Her calendar says ‘Christmas tree up’
My daughter walked into the room and with three words proclaimed the start of the Christmas season at our house.
“Christmas tree up,” she said, giving me a look that let me know she meant for me to take her seriously.
Autism may limit her ability to carry on a conversation, but it does not stop her from letting me know that according to her schedule, it is time for the decorations to appear.
“Christmas tree up,” she said a little more firmly.
“Yes,” I told her. “I’m going to put the Christmas tree up.”
There is a calendar in her head and things are supposed to happen according to that calendar. When they don’t, it throws her world into a tailspin. She does her best to handle it, but I can tell it causes her great anxiety. Christmas decorations going up at a certain time are on that calendar.
So, I started taking down the fall stuff and dragging out the holly jolly decorations. Now understand, I have all this stored in one closet, one kind of medium-sized closet. That means a major juggling act takes place every time I change out decorations.
Every year I think I’ve put them up in such a way to make pulling them out easier. And every year, I realize I didn’t.
Since I did a major rearranging when I stored things after last Christmas, it took some figuring out before I could start. I finally decided the best way to proceed was put all the fall things in a stack in the corner of the living room. Then pull out the Christmas things and put the fall stuff in the space left by the Christmas things.
Yes, I realize that this is going to be a problem when it is time to take down the Christmas things, but I’ll cross that bridge when I come to it. (Something I say to myself every year). For now, the mission was “Christmas tree up.”
Getting the tree up is something I’ve made a bit easier by not un-decorating it. I know this is lazy person decorating, but it works for me.
I just push the tree (it’s not a big one) fully decorated into the closet and close the door. Then when it is time to put it up, I pull it out, fluff up places where it got squashed in the closet, plug in the lights and boom — it’s Christmas.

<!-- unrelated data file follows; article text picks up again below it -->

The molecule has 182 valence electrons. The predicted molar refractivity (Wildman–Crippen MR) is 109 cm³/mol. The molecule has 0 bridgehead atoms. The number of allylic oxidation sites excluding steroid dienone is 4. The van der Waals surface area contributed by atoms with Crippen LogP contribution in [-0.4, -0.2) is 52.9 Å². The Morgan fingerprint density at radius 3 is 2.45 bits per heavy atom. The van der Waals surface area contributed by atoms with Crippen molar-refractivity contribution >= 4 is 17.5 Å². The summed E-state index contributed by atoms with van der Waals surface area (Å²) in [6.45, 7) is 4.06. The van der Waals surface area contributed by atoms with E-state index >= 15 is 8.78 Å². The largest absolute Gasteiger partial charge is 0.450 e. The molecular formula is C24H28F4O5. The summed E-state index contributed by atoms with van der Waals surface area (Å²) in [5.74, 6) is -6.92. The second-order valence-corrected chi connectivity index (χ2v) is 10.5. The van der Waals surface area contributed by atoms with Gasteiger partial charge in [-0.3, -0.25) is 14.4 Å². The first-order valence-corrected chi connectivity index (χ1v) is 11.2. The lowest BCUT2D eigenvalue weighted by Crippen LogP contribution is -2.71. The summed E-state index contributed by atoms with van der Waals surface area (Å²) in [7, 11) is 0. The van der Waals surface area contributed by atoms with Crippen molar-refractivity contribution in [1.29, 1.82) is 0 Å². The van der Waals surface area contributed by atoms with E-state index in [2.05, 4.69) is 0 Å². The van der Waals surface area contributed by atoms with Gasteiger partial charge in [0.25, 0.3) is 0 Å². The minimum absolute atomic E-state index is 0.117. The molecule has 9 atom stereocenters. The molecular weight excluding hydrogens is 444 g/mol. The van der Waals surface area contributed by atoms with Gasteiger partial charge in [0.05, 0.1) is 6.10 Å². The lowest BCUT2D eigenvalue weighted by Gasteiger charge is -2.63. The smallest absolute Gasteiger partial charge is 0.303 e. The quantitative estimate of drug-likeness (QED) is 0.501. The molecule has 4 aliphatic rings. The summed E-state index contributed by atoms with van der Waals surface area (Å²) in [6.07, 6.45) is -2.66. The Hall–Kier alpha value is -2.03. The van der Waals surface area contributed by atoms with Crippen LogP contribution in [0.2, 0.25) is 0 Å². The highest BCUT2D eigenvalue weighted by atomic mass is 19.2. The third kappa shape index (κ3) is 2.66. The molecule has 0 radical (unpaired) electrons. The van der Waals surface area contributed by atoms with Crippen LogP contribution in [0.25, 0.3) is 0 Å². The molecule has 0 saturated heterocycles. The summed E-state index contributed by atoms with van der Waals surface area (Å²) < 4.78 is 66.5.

So, with my daughter watching, I crawled along pulling the tree from the closet to the spot in front of the window where it will shine until Christmas. It was slow going and I lost a few ornaments along the way, but it arrived at its destination mostly decorated.
I placed the angel on the top, arranged some of the ornaments that were hanging sideways and flipped on the lights. Instantly, the house had the glow of the holidays.
I stood back looking and smiling.
“Christmas tree is up,” I said to my daughter.
She smiled her approval.
Now it’s on to putting the finishing touches on Christmas at the Blackmon house. There is the garland for the mantle, the angels that sit on the buffet, the snowman collection for the center of the table. Every piece carries sweet memories of other Christmas seasons in this house.
Maybe that’s why my daughter wants the tree up on schedule. She, like me, only begins to feel the season with all its wonderful memories when the lights from the tree shine in the window.
It seems to me that this year, the whole world is longing to feel the season, to embrace the light and love that it embodies. We all “need a little Christmas right this very minute…”
At my house, it is beginning to look a lot like Christmas. I plan to enjoy that little sparkling tree from now until exactly two days after Christmas when my daughter will announce, as she does every year, “Christmas tree down.”
Nancy Blackmon is a former newspaper editor and a yoga teacher.